Melting pot or a boiling pot?
Some folks make their living by using their hands, others by using their mind, but, in both cases, the commonality is that we all use tools of some sort.
It may be a circular saw for a carpenter, a keyboard for a writer, a law library for an attorney. In my case, as a former newspaper publisher, my “tool” was the First Amendment that gives us the right to a free press, along with freedom of religion, freedom of speech, the right to peaceably assemble, and the right to petition our government for a redress of grievances.
Sure, there are limitations regarding free speech and the free press. We have established libel and slander laws to protect people against false and damaging accusations. We have laws that prevent speech like yelling “fire” in a crowded theater, which can cause clear and present danger.
Over the years, we have added additional protections for people regarding employment by creating protected classes. We have federal laws that make it illegal to discriminate based on race, religious belief, national origin, age, sex, pregnancy, citizenship, family status, disability status, veteran status, and genetic information.
But we have no federal law banning discrimination based on political affiliation.
There are a few states that have laws governing political discrimination, but nothing at the federal level.
With the great political division we see in our country today, along with the overheated rhetoric coming from political leaders, as well as the press — all which has obviously filtered down to the general public — I have to ask myself if it is indeed time to consider adding political views to that long list of discrimination protections.
I grew up in a time when proper etiquette rules were to not openly discuss politics or religion at social gatherings. Wow, does that seem archaic today!
Most of my friendly golf outings end up at a table over a beer and political discussions. And I enjoy all three — golf, beer and political debate. Never once did we get so worked up we started fires, looted businesses, or stormed the clubhouse. Why or why not? Simple. We respect each other and actually enjoy talking about and accepting our differences.
But, after a week of concerning news about Facebook and Twitter dropping President Donald Trump’s accounts, and Google, Apple, and Amazon breaking relationships with Parler, another social media platform, because of its conservative leanings, citing falsely, according to Parler CEO John Matze, that Parler was “partly responsible” for the assault on the Capitol on Jan. 6, 2021, along with rumors of creating a “blacklist” on former Trump employees, one has to be concerned that the political division in our country has become dangerous to the overall health and wellbeing of not only our nation, but to the very rights of free speech granted to all of us.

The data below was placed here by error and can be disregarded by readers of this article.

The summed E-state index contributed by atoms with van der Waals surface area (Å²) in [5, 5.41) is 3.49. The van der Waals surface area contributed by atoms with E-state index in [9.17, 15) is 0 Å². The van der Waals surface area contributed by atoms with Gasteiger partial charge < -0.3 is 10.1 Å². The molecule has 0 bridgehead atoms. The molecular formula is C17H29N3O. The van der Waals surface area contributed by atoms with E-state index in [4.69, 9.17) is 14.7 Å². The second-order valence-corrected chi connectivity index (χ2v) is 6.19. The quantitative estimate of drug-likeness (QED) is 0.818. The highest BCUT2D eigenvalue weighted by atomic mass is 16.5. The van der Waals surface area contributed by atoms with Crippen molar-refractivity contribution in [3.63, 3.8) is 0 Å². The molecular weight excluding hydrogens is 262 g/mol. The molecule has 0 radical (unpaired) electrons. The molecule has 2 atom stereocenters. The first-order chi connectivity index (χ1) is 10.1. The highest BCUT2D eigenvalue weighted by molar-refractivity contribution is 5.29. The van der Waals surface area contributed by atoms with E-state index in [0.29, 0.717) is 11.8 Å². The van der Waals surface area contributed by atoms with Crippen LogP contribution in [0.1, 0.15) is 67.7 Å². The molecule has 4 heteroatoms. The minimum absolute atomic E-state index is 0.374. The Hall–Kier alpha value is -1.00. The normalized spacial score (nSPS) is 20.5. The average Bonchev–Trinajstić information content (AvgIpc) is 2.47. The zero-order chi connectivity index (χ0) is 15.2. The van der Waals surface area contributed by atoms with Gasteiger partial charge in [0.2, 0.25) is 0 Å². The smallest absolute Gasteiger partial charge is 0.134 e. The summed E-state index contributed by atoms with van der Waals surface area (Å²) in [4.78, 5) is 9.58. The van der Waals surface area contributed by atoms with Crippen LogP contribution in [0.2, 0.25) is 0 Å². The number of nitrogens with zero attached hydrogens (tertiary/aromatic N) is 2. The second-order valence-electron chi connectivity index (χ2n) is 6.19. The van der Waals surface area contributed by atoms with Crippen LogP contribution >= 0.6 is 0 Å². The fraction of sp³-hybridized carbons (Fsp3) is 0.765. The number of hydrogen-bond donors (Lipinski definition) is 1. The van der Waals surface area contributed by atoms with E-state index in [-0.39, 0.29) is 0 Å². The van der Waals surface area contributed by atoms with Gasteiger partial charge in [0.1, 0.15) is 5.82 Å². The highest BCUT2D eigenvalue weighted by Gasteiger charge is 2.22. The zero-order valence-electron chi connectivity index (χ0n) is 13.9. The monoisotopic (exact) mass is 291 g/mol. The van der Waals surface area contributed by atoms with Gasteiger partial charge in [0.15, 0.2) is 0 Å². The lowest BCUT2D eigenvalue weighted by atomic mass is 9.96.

The Wall Street Journal had an opinion column by the editorial board on Jan. 12, regarding Stuart Stevens, a senior advisor to the anti-Trump Lincoln Project, quoting him, “We are constructing a database of Trump officials & staff that will detail their roles in the Trump administration & track where they are now.” Other organizations and politicians are calling for a similar blacklist, which could affect future employment opportunities of people who worked in the Trump administration.
That, too, is dangerous.
For generations, we have called ourselves the Great Melting Pot. It comes from our early history of immigration that brought people from all over the world to the U.S. Not that it was without some difficulty and discrimination, but one of the strengths of our society is the merging and acceptance of cultures. The fact we are not a homogenous society, but one with so many different viewpoints, should be celebrated, not discriminated.
So what are we, a melting pot, or a pot of boiling water?
Folks, the answer lies in the middle.
If we are talking politics — and I am — seldom does one side not have to compromise with the other to get things done. Instead of dividing our country into two camps of right and left, wouldn’t it be better, if we have to be divided, to divide us between right and wrong? None of us should have to fear our political affiliations. Will we accept the fact we are all wonderfully different and finding the middle ground will move our country forward, or are we going to throw more fuel on the fire of partisanship and continue down a path of hatefulness?
As soon-to-be President Joe Biden might say, “Come on, man”, which is his was of saying, ridiculous!
He also said during his campaign he wasn’t for red or blue states, but red, white, and blue states.
Wishful thinking, or a change in direction?
Or maybe Congress should join me and my buddies for a round of golf.
Greg Awtry is the former publisher of the Scottsbluff (Neb.) Star-Herald and Nebraska’s York News-Times. He is now retired and living in Hubbard Lake. Greg can be contacted at email@example.com.